Young wind quintet delivers dazzling display in lunchtime concert

The new lunchtime concert series this term got off to a vibrant start with a virtuoso performance from the St James Quintet in the Gulbenkian earlier today.

The first of Ibert’s Trois Pièces Brèves was deft and dazzling, whilst the second had some sustained and lyrical playing; the third was elegantly crafted, and demonstrated great dynamic flexibility.

Wind quintet
Virtuosic youth: the St James quintet

The polished neo-Classicism of Hindemith’s Kleine Kammermusik Op 24 no 2 had great rhythmic verve, with an especially lilting second movement; the mini-cadenzas in the tiny fourth movement saw each player showing great assurety, whilst the final movement had excellent rhythmic punch and good control of the elaborate cross-rhythms.

The programme finished with a poised and refined reading of Reicha’s Quintet no 2 in E flat, including some fearsome agility in the bassoon in the last movement; whilst often an overlooked and neglected orchestral instrument, the bassoonist showed the instrument is no less agile than some of its more melodic brethren!

The group left the stage to an enthusiastic response from an audience clearly astonished at the virtuosity of the young players; throughout the programme the instrumentalists demonstrated  controlled and accomplished playing which belies their youthful years. There’s an expressive sense of communication between the players, with some finely nuanced ensemble playing that sees them playing with great individual freedom and commitment, whilst maintaining an effortless unity as a group.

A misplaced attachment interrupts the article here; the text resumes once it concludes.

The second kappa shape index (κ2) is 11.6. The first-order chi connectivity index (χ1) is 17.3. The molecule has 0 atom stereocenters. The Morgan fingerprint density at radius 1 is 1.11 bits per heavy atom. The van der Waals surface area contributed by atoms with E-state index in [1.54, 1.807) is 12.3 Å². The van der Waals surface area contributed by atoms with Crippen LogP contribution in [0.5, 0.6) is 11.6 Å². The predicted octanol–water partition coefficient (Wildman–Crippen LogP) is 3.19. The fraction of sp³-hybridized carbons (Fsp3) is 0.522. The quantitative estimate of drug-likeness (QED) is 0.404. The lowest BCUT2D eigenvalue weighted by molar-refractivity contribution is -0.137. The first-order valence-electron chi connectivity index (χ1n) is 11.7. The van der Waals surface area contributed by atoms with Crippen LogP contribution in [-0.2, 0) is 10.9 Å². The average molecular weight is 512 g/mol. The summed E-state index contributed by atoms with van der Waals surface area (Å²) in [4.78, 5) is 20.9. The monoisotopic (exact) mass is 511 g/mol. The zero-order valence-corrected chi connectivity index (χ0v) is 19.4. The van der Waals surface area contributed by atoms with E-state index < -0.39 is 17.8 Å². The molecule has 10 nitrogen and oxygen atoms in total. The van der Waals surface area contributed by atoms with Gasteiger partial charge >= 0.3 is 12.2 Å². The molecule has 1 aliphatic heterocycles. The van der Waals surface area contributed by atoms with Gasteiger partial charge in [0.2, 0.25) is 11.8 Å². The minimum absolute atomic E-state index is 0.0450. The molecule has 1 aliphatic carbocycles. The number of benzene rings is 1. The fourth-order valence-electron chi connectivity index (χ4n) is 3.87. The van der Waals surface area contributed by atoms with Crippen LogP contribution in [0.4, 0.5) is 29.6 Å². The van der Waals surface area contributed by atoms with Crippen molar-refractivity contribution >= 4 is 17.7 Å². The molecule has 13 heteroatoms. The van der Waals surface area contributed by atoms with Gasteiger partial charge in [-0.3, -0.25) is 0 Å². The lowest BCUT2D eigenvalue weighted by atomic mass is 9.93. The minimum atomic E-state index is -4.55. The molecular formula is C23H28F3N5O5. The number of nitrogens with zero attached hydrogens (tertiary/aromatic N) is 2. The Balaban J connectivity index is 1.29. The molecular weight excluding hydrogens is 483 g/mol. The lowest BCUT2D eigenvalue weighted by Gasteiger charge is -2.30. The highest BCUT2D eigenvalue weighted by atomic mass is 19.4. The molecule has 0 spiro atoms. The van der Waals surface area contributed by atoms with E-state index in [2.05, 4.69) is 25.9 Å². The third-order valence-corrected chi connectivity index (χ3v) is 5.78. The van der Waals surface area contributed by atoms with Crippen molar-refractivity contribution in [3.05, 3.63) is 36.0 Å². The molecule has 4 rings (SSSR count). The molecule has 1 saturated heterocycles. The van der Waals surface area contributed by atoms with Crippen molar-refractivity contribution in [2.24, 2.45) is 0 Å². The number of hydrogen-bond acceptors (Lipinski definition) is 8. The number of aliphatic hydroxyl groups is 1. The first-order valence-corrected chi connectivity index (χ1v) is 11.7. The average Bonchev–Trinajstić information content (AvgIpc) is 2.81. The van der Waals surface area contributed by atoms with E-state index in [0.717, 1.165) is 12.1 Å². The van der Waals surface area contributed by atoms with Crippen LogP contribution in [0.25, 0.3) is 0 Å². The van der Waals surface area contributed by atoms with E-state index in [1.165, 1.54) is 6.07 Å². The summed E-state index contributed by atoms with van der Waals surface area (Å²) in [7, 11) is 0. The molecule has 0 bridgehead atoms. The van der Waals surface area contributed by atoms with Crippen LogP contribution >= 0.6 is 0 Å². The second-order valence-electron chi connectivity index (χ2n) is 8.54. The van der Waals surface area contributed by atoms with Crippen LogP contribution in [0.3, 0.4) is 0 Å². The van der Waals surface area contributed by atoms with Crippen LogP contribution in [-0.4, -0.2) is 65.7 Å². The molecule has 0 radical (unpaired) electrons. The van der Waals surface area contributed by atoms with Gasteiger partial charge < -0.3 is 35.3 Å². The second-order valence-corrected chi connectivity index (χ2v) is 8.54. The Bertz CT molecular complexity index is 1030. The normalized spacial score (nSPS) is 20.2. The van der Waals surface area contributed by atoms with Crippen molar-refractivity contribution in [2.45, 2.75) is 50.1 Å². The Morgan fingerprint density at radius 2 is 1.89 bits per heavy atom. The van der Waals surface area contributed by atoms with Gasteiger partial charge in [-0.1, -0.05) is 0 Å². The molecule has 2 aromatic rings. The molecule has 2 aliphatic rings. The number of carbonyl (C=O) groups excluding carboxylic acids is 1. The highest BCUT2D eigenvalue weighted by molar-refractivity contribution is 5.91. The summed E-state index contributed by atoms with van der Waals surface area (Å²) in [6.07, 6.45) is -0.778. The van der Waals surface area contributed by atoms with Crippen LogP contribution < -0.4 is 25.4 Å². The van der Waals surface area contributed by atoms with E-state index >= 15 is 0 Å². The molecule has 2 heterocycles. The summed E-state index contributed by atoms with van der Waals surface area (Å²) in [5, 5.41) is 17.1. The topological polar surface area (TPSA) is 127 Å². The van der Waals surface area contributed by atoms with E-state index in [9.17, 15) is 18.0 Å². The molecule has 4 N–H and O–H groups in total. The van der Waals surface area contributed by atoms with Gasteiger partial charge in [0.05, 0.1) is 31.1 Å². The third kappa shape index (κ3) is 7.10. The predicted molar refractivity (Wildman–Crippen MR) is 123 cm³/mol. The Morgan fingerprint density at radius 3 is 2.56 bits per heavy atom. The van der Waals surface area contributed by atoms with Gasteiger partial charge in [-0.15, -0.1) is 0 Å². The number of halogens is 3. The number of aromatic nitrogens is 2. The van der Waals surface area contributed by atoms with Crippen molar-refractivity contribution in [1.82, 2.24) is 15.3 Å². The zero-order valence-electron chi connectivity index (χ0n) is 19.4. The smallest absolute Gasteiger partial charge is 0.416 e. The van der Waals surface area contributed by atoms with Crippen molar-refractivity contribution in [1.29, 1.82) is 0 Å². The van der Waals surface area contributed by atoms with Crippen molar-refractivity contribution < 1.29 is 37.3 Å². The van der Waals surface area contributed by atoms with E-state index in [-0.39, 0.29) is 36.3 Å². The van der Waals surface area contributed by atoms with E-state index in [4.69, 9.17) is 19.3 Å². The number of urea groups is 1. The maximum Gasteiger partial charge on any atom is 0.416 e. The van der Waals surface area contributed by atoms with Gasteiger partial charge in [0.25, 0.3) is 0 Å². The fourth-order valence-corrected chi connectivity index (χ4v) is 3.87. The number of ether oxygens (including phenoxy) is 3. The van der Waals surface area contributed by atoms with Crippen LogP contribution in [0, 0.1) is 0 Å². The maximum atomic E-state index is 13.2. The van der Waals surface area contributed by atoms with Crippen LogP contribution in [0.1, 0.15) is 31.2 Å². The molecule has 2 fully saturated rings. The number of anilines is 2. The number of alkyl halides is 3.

The St James Quintet will be appearing at the Dulwich Picture Gallery later in the year: keep an eye out for them, they are surely an ensemble with a promising future ahead of them.

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2 thoughts on “Young wind quintet delivers dazzling display in lunchtime concert”

  1. I admired the quintet’s playing, and interplay. However I’m afraid I found the music yawnsome, which perhaps indicates a shortcoming in interpretation despite energetic playing, or material that was an obstacle to be overcome. All the pieces seemed like perfectly acceptable as examples of a genre, but no great incentive to go to hear the wind quintet repertoire. There were a few interesting dissonances in the Hindemith, and the Reicha initially seemed like a breath of fresh air because it wasn’t from the same idiom as the 2 twentieth century pieces. However I found all the pieces safe, polite and with no melodic or other aspect to counteract the chamber respectability and routinism.

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